Cornwall students receive new support for self-harming issues

Black and white photo of three young people laughing. In the foreground is a mixed race girl in a hoodie smiling widely, to the side is a caucasian male in a white t-shirt, in the background is a mixed race guy smiling, backlit in front of a sunny window

Students at secondary schools in West Cornwall will receive specialist support for self-harming issues under a new service being launched in April. Young people will be able to access support from the Mind and Body programme being launched by YZUP, a service for 11-18 year olds provided by substance misuse and mental health charity Addaction.

The Mind and Body programme involves two YZUP staff offering one-to-one sessions and a programme of hour-long groups with those aged 14-17 who are already self-harming or vulnerable to risk-taking behaviour such as self-cutting, burning, picking, bruising, scratching, self-poisoning and self-strangulation.

The focus will be on exploring thoughts and actions in relation to self-harm, looking at why risks are taken and how to reduce them and help develop communication, self-expression and assertiveness skills. It aims to provide participants with strategies to reduce their risk taking behaviour and improve their emotional well being.

Using different rooms to the usual classrooms in order to establish a new environment, the staff will keep the nature of the sessions confidential from the participants’ peers to avoid any potential stigma. There will also be the option for young people to receive one-to-one support if they would like help but would prefer not to take part in group sessions.  The Mind and Body programme has been developed, in consultation with young people and professionals from the Child and Adolescent Mental Health Service (CAMHS) and draws on the experience Addaction has delivering the programme elsewhere in the UK. It responds to an increase in the number of young people nationally who are self-harming. 

  • About 25% of young people self-harm on one occasion, most commonly by cutting. 
  • 87% of young people who self-harm do not seek treatment from a hospital.
  • Over the last ten years the number of young people admitted to hospital because of self harm has increased 68%.

The project is a pilot for Cornwall and funded for one year by the Health Education England Fund. 

Addaction’s operations manager for the programme, Rick Bradley, said:

“The reasons why young people self-harm can be massively different. It could be home life, school life, struggling to manage feelings and thoughts in a positive way. But the thing that joins it together is finding other young people in the same position to talk to. The key success of this project elsewhere has been giving young people the chance to open up in a group and stop feeling so isolated.”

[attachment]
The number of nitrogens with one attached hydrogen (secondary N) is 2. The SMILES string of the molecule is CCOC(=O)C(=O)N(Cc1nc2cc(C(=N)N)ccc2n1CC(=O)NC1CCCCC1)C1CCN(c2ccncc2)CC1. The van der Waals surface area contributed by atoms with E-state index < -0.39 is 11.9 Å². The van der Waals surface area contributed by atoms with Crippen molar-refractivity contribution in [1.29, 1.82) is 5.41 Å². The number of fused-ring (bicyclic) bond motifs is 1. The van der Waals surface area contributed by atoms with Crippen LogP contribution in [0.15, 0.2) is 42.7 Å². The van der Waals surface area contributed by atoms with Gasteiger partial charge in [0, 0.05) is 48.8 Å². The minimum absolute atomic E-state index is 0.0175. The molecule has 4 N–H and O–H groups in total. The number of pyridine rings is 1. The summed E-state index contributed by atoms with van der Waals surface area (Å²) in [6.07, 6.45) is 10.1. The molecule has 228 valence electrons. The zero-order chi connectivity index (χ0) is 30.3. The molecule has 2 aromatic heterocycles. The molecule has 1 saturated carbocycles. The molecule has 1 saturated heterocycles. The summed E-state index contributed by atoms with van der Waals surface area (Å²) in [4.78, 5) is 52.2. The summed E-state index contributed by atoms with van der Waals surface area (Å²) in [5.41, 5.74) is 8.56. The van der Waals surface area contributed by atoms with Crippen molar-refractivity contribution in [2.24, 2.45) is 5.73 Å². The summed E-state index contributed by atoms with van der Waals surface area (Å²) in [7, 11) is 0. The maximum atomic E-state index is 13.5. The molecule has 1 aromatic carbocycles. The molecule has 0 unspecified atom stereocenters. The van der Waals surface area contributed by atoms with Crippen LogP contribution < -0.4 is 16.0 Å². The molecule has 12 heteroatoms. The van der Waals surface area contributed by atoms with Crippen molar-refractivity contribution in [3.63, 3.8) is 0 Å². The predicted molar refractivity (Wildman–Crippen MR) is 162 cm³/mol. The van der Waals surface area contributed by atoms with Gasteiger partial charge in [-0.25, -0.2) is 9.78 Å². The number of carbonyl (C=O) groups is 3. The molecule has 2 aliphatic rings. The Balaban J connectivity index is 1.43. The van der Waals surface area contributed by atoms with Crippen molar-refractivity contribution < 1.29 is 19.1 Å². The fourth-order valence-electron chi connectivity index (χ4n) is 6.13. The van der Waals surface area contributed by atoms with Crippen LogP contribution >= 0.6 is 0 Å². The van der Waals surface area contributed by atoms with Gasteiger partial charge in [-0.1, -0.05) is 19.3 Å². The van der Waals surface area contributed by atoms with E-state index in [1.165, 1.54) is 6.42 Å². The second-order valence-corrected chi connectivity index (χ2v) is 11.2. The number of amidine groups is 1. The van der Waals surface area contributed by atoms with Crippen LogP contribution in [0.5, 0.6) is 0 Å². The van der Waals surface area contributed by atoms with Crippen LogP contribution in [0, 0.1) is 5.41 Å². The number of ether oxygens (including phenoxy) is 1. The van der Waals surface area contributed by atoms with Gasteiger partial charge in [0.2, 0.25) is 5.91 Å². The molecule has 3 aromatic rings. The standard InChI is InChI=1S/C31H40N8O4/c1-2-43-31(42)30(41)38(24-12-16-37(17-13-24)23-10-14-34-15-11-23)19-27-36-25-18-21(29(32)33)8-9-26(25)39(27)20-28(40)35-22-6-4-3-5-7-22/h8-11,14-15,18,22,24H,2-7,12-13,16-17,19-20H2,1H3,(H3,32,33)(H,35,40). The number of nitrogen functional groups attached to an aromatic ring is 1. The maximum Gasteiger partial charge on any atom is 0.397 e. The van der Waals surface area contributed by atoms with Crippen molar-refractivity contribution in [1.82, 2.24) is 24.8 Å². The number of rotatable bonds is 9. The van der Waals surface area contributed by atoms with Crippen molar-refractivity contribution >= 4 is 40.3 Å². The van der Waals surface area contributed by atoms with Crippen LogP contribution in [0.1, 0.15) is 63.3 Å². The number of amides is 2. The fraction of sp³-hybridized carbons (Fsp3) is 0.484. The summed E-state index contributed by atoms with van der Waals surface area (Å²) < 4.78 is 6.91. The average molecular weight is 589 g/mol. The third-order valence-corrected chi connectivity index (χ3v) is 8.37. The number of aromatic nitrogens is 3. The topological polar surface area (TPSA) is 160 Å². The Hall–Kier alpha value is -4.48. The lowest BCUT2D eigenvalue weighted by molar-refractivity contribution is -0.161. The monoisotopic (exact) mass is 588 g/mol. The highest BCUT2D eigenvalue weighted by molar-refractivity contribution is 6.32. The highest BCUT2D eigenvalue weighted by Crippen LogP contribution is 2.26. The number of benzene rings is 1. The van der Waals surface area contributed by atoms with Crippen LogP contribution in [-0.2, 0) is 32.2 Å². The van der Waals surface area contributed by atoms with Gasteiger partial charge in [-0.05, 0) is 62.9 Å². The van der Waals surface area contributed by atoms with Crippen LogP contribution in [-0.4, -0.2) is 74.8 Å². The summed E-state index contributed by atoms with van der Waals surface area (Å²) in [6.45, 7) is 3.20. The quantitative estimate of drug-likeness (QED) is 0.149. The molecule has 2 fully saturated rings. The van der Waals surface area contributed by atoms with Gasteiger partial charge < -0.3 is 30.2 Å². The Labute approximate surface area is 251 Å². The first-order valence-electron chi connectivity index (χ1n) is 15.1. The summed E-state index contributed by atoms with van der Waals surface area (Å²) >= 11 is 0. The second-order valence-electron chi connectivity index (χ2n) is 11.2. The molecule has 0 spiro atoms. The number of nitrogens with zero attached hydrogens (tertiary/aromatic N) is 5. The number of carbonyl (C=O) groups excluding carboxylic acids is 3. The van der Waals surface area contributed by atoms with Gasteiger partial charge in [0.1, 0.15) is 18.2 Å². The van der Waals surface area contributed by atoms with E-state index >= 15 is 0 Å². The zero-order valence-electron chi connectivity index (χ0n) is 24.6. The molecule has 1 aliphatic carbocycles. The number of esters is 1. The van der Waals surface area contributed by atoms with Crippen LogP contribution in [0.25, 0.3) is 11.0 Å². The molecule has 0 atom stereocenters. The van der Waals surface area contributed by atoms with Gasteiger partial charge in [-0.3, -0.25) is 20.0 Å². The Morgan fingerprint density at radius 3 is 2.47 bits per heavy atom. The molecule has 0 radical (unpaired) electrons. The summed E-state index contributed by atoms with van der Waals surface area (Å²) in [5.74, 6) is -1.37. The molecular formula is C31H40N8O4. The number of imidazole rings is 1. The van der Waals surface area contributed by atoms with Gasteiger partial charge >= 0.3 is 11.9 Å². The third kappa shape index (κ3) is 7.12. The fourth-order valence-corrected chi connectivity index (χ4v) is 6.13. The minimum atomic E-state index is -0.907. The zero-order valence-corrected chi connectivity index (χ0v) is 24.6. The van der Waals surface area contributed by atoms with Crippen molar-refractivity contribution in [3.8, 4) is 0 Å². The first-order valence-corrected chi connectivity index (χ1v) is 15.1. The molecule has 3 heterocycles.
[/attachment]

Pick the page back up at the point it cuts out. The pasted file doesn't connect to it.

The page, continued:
YZUP will work in collaboration with a range of other specialist agencies to ensure all the young people’s individual needs are met, including education, health and social care services, the Bloom Project and wider CAMHS, Headstart, Young People Cornwall, Xenzone and other voluntary sector stakeholders plus NHS Kernow CCG.

By improving young people’s mental health, the hope is to also reduce other risky behaviours such as substance misuse and offending. Reducing further self-harm will also reduce the costs to primary care and A&E admissions. Once the programme is established, YZUP will set-up monthly peer-led groups to involve young people in evaluating the course and improving delivery.

The Mind and Body programme is supported by Cornwall Council and NHS Kernow CCG. Cornwall Council’s Joint Commissioning Manager Kim Hager said:

“This is a really excellent and exciting example of a voluntary sector provider securing additional external investment for what looks to be an innovative partnership approach to meeting the real needs of young people in Cornwall.”

Health Secretary, Jeremy Hunt said:

“Schemes such as this represent another step in fulfilling our promise to establish genuine parity between mental and physical health. We want to end the taboo around mental health – funding local innovations such as Addaction’s vital training is the best way to make this a reality and help more young people than ever before.”

Professor Lisa Bayliss-Pratt, Director of Nursing and Deputy Director of Education and Quality at Health Education England added: “We are excited by this initiative as it will provide an ideal opportunity to introduce and enhance services to transform the lives of children and young people.

“This additional funding means that children, young people and their families can get the tailored support they need through the delivery of improved, more accessible mental health and wellbeing services to ensure they are not only well-supported, but thrive, which will transform the care and lives of many across the country. ”